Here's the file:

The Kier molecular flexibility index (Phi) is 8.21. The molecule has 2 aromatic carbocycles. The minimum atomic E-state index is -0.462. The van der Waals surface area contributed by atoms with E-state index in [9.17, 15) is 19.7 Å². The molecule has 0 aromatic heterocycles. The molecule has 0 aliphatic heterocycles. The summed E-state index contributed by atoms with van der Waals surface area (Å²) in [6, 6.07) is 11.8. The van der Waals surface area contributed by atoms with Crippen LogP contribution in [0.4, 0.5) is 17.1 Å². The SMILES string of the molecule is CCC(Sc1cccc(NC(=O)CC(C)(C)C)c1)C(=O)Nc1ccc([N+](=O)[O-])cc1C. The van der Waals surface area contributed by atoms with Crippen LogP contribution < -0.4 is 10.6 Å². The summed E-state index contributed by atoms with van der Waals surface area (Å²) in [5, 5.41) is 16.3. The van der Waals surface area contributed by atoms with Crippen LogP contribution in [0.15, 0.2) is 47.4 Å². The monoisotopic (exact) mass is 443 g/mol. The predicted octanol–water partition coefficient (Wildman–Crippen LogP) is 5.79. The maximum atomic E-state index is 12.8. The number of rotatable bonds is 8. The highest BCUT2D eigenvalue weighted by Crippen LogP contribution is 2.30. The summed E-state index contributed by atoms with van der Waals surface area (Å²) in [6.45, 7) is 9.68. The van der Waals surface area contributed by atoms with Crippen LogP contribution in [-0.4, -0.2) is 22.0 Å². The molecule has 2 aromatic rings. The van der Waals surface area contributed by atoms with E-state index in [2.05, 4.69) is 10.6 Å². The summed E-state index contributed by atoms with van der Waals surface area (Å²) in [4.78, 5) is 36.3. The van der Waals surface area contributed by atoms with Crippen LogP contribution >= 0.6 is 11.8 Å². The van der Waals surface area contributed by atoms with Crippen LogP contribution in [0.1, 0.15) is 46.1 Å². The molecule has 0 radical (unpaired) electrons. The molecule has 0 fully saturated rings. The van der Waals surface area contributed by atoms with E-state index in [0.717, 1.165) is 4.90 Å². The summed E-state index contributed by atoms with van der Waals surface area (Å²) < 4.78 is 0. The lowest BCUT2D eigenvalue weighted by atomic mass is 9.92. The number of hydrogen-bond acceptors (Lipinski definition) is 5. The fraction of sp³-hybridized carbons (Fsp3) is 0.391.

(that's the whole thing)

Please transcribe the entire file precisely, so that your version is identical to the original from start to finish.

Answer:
The Kier molecular flexibility index (Phi) is 8.21. The molecule has 2 aromatic carbocycles. The minimum atomic E-state index is -0.462. The van der Waals surface area contributed by atoms with E-state index in [9.17, 15) is 19.7 Å². The molecule has 0 aromatic heterocycles. The molecule has 0 aliphatic heterocycles. The summed E-state index contributed by atoms with van der Waals surface area (Å²) in [6, 6.07) is 11.8. The van der Waals surface area contributed by atoms with Crippen LogP contribution in [0.4, 0.5) is 17.1 Å². The SMILES string of the molecule is CCC(Sc1cccc(NC(=O)CC(C)(C)C)c1)C(=O)Nc1ccc([N+](=O)[O-])cc1C. The van der Waals surface area contributed by atoms with Crippen LogP contribution < -0.4 is 10.6 Å². The summed E-state index contributed by atoms with van der Waals surface area (Å²) in [5, 5.41) is 16.3. The van der Waals surface area contributed by atoms with Crippen LogP contribution in [0.15, 0.2) is 47.4 Å². The monoisotopic (exact) mass is 443 g/mol. The predicted octanol–water partition coefficient (Wildman–Crippen LogP) is 5.79. The maximum atomic E-state index is 12.8. The number of rotatable bonds is 8. The highest BCUT2D eigenvalue weighted by Crippen LogP contribution is 2.30. The summed E-state index contributed by atoms with van der Waals surface area (Å²) in [6.45, 7) is 9.68. The van der Waals surface area contributed by atoms with Crippen LogP contribution in [-0.4, -0.2) is 22.0 Å². The molecule has 2 aromatic rings. The van der Waals surface area contributed by atoms with E-state index in [2.05, 4.69) is 10.6 Å². The summed E-state index contributed by atoms with van der Waals surface area (Å²) in [4.78, 5) is 36.3. The van der Waals surface area contributed by atoms with Crippen LogP contribution >= 0.6 is 11.8 Å². The van der Waals surface area contributed by atoms with Crippen LogP contribution in [0.1, 0.15) is 46.1 Å². The molecule has 0 radical (unpaired) electrons. The molecule has 0 fully saturated rings. The van der Waals surface area contributed by atoms with E-state index in [0.717, 1.165) is 4.90 Å². The summed E-state index contributed by atoms with van der Waals surface area (Å²) < 4.78 is 0. The lowest BCUT2D eigenvalue weighted by atomic mass is 9.92. The number of hydrogen-bond acceptors (Lipinski definition) is 5. The fraction of sp³-hybridized carbons (Fsp3) is 0.391.